were four open courts. Upstairs, round three sides of the Green Court, were the Bird Gallery, the Armour Gallery, and the Green Gallery, and lords' apartments and ladies' apartments "capable of quartering an army," to quote a writer on the subject. On each side of the entrance, gained by a drawbridge, was a tower—the Watch Tower and the Signal Tower.
In the reign of Elizabeth a survey of Hurstmonceux was taken, which tells us that in the park were two hundred deer, "four fair ponds" stocked with carp and tench, a "fair warren of conies," a heronry of 150 nests, and much game. The de Fiennes, or Dacres as they became, had also a private fishery in Pevensey Bay, seen from the Watch Tower as a strip of blue ribbon.
In addition Hurstmonceux had a ghost, who inhabited the Drummers' Hall, a room between the towers over the porter's lodge, and sent forth a mysterious tattoo. Sometimes he left his hall, this devilish musician, and strode along the battlements drumming and drumming, a terrible figure nine feet high. Most people were frightened, but there were those who said that the drummer was nothing more nor less than a gardener in league with the Pevensey smugglers, whose notes, rattled out on the parchment, rolled over the marsh and gave them the needful signal.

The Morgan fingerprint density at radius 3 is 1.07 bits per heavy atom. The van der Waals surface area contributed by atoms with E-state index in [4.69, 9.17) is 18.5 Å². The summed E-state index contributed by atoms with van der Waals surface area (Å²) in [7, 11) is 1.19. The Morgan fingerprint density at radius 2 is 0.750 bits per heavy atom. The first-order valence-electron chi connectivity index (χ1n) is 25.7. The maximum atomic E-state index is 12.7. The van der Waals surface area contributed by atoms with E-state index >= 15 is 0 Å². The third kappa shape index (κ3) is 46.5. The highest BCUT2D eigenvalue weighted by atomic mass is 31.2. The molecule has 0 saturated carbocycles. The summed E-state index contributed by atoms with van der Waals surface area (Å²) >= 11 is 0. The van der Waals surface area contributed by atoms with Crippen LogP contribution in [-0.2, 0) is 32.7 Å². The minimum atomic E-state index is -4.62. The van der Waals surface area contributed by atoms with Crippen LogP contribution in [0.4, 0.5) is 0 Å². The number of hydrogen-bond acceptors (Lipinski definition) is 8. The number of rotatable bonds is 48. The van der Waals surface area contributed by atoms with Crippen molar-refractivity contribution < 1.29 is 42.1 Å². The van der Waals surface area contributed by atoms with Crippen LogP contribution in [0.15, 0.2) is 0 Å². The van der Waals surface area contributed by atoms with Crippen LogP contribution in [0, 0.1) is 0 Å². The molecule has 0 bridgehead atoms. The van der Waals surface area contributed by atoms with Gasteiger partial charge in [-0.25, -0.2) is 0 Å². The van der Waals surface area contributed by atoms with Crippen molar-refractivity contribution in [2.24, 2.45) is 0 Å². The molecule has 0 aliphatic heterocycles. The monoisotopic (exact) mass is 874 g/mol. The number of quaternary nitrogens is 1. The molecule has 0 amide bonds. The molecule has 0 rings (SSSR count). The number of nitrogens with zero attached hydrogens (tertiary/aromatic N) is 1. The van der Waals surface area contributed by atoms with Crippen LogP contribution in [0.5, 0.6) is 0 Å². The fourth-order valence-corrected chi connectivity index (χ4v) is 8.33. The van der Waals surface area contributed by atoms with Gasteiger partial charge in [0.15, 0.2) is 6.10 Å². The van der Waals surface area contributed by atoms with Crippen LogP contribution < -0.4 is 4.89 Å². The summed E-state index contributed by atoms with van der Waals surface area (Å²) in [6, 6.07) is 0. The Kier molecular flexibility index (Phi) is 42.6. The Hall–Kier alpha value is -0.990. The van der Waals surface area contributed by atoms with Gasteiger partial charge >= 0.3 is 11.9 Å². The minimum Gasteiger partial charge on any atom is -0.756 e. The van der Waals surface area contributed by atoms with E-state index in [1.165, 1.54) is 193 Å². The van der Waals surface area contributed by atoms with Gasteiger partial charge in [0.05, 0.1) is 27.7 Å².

Hurstmonceux once had a very real tragedy. The third Lord Dacre, one of the young noblemen who took part in the welcoming of Ann of Cleves when she landed in England preparatory to her becoming the wife of Henry VIII., was so foolish one night in 1541 as to accompany some of his roystering companions to the adjacent park of Sir Nicholas Pelham, near Hellingly, intent on a deer-stealing jest. There three gamekeepers rose up, and a bloody battle ensued in which one John Busbrig bit the dust. Pelham was furious and demanded justice, and Lord Dacre, though he had taken no part in the fray, was held responsible. Three of his friends were hanged